It’s just one possible tool – a lot of different ways we can do this. But we can’t preempt the problem through documentation – we have to get it on screen.

Question: Longer game, change readability to reflect trawling? Trawling is a willingness to step outside fiction, so not sure we want to break metaphorical cushion in response, likely to obscure metaphorical consistencies. Question: Is readability always good? Can’t think of alternates. Even if a player is willingly suspending disbelief with imperfect information, there’s a contract with the designer that defies designer abuse. And obscuration is a form of abuse. Question? For social play (implication about hidden information on systems being useful)? With a social motive, people are interested in gesture, we don’t gain a lot by obscuring how to gesture. So don’t interfere with those affordances of the game? Question: Eternal Darkness insanity mechanic? Exception that proves the rule. Question: Mercs in Far Cry 2 bad representational examples? Not as bad as the narrative problems. People though hated the respawning checkpoints. One of the problems is that respawned checkpoints aren’t always readable because the AI is off doing something to the side, and lead the player into making mistakes. Or situations in Far Cry 2 required preparation work, but there were systems like malaria had a disruptive effect. They wanted to have more analog failure, but readability was hard, and it hurt accessibility. Question: Geoffrey Kaplan on WoW quests – improved readability through exclamation marks – improved readability? Used to think it was a joke, but can get away with a lot more then you think you can. There’s this escalating ramp in the dev community, and we’re probably a bit too hard core about it. There’s always ways to do it that are subtle and well-executed. The HUD can be just good graphic design, and fun to look at. WoW sacrificed immersion there for readability. Question: Augmented readability through scans, but restricted at baseline play? Is that really a degradation of readability if it’s not concealing information about the game’s systems itself. This is almost adding more info, above and beyond.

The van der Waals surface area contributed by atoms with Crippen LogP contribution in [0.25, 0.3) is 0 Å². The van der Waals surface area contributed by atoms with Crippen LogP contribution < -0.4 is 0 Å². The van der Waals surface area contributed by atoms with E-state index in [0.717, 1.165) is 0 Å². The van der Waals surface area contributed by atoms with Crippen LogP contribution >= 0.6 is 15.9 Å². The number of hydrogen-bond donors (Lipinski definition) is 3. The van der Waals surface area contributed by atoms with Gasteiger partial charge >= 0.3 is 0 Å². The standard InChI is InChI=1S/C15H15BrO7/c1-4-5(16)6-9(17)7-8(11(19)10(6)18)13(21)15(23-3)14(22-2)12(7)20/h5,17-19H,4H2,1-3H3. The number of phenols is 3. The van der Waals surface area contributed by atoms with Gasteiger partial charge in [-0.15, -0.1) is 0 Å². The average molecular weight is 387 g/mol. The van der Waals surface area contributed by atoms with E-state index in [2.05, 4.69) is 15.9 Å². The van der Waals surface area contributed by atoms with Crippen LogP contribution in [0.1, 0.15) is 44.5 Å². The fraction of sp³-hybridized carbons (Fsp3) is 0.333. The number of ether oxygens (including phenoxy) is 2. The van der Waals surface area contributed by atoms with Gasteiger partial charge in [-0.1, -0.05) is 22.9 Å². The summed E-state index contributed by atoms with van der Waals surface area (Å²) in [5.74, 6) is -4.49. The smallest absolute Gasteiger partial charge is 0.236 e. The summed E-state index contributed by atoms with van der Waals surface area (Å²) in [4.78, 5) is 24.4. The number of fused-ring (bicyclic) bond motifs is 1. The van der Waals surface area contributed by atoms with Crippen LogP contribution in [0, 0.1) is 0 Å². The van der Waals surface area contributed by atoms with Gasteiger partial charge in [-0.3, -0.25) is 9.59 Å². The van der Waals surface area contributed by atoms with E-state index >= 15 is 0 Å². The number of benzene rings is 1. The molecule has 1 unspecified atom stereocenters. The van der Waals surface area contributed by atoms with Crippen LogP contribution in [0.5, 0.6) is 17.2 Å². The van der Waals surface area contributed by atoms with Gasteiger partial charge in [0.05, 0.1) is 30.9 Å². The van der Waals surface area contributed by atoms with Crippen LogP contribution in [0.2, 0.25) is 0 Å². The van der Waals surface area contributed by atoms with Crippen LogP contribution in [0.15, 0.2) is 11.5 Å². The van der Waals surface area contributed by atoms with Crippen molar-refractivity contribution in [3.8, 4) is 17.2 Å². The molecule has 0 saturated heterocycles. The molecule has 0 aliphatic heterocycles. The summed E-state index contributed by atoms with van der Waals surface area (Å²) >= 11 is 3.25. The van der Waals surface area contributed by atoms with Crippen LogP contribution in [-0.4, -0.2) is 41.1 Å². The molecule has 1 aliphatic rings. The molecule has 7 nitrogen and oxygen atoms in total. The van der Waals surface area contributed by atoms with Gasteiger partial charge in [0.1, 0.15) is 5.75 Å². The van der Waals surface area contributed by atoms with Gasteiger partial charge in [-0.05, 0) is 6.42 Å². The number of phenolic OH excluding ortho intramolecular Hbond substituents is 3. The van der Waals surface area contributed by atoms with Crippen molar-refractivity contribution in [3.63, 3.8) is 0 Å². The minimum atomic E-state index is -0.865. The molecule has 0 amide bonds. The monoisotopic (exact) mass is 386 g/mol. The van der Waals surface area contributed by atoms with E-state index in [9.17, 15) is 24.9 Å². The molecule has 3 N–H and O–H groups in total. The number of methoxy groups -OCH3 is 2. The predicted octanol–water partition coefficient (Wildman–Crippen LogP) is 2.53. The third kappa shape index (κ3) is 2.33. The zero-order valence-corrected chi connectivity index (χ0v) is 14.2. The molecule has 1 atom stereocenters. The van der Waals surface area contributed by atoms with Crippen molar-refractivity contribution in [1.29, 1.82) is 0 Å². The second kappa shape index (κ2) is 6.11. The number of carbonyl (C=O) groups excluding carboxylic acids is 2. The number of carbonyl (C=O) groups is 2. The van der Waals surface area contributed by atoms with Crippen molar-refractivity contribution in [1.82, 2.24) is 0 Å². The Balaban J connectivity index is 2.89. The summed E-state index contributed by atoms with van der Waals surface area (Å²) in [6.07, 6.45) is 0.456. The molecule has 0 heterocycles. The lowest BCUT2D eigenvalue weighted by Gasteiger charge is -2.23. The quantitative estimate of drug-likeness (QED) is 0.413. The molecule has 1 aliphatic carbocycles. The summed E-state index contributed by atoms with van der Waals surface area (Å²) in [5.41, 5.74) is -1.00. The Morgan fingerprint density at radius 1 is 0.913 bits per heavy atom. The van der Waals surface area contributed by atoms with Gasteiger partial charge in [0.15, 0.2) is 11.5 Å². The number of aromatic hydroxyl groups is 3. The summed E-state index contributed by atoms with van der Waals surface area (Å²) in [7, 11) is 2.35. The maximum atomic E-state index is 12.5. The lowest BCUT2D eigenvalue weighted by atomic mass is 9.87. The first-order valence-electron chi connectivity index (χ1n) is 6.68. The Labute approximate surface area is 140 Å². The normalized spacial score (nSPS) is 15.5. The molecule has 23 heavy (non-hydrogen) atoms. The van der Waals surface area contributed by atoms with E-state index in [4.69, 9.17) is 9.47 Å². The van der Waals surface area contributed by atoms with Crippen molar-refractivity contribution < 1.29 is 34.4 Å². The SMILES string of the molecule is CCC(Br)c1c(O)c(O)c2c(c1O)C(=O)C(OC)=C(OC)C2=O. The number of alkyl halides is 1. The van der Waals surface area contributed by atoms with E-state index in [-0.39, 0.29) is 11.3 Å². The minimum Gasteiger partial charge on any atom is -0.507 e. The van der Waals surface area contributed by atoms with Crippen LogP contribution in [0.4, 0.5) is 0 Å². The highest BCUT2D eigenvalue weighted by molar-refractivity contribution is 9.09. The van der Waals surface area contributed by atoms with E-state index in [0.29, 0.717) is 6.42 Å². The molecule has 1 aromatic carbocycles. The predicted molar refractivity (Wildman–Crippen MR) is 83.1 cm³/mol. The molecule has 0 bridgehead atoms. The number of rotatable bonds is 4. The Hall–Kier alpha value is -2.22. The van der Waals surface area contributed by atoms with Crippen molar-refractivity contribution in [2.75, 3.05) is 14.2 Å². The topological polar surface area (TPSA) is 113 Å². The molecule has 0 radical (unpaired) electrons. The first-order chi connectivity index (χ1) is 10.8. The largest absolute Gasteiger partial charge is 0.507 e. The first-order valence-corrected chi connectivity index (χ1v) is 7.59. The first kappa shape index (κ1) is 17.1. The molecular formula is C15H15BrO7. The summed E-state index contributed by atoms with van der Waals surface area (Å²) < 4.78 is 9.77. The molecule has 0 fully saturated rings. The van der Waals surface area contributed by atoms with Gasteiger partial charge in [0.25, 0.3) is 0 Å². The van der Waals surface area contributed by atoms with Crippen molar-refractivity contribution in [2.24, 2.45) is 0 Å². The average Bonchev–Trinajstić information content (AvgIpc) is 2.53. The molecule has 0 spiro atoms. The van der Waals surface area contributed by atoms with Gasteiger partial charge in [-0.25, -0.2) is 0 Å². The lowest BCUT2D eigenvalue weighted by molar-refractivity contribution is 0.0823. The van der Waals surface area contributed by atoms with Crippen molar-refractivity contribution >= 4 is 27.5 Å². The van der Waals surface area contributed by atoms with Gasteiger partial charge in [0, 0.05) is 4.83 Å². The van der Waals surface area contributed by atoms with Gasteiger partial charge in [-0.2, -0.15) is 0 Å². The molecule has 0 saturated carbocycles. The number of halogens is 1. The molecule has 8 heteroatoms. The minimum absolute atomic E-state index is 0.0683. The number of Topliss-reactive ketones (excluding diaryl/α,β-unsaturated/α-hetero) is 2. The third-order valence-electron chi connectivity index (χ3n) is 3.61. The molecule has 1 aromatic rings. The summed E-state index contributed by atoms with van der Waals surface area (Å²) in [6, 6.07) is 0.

2 thoughts on “GDC 2009: Thursday

  1. ugh, this makes me want to go on a gdc panel and rant.

    we talked a lot about how so much of the games industry is finally moving into a direction that separates games from films. I am excited about this!!! people been trying to force the media together, saying that games have the same opportunity to send a message and communicate with the players – what if we viewed games as not ways to send messages from designer -> player, but a way to set up scenarios where messages and communication is occuring between player -> player…it’s how games were started!

    and jane’s assessment of dance & breakdancing is interesting. lol. dance is all about the experience of sharing (two-way street)- NOT, the experience of having a viewer watch the dancers (one-way street) – the viewership of dancing has sort of ruined the dance scene, and brought out a lot of the negative aspects of it – if you go down into the roots of dancing, it’s all about community and sharing

    i am so excited that people are finally catching on with this premise – seems like it’s been a slow thought, but finally people are buying into my vision for games.

    this is why MP rocks. ;o

  2. Pingback: Meaning: Mathematics of « Game of Design